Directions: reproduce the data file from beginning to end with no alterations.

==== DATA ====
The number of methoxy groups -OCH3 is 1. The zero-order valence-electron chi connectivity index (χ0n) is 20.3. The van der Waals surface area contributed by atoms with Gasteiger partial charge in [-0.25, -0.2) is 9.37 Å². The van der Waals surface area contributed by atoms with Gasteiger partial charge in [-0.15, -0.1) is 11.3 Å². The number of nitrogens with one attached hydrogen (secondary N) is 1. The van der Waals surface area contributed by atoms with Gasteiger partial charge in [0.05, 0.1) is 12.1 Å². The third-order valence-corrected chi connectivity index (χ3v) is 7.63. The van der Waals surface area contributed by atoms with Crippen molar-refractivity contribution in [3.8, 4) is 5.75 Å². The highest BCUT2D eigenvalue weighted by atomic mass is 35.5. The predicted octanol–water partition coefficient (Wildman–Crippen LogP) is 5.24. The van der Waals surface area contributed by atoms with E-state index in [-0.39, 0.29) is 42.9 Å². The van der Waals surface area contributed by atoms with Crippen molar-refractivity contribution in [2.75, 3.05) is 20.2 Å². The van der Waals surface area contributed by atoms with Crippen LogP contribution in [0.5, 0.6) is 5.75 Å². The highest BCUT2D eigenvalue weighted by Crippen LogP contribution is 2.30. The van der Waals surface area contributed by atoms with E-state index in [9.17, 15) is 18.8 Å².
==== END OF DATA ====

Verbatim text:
The number of methoxy groups -OCH3 is 1. The zero-order valence-electron chi connectivity index (χ0n) is 20.3. The van der Waals surface area contributed by atoms with Gasteiger partial charge in [-0.25, -0.2) is 9.37 Å². The van der Waals surface area contributed by atoms with Gasteiger partial charge in [-0.15, -0.1) is 11.3 Å². The number of nitrogens with one attached hydrogen (secondary N) is 1. The van der Waals surface area contributed by atoms with Gasteiger partial charge in [0.05, 0.1) is 12.1 Å². The third-order valence-corrected chi connectivity index (χ3v) is 7.63. The van der Waals surface area contributed by atoms with Crippen molar-refractivity contribution in [3.8, 4) is 5.75 Å². The highest BCUT2D eigenvalue weighted by atomic mass is 35.5. The predicted octanol–water partition coefficient (Wildman–Crippen LogP) is 5.24. The van der Waals surface area contributed by atoms with E-state index in [-0.39, 0.29) is 42.9 Å². The van der Waals surface area contributed by atoms with Crippen molar-refractivity contribution in [2.75, 3.05) is 20.2 Å². The van der Waals surface area contributed by atoms with Crippen LogP contribution in [0.5, 0.6) is 5.75 Å². The highest BCUT2D eigenvalue weighted by Crippen LogP contribution is 2.30. The van der Waals surface area contributed by atoms with E-state index in [9.17, 15) is 18.8 Å².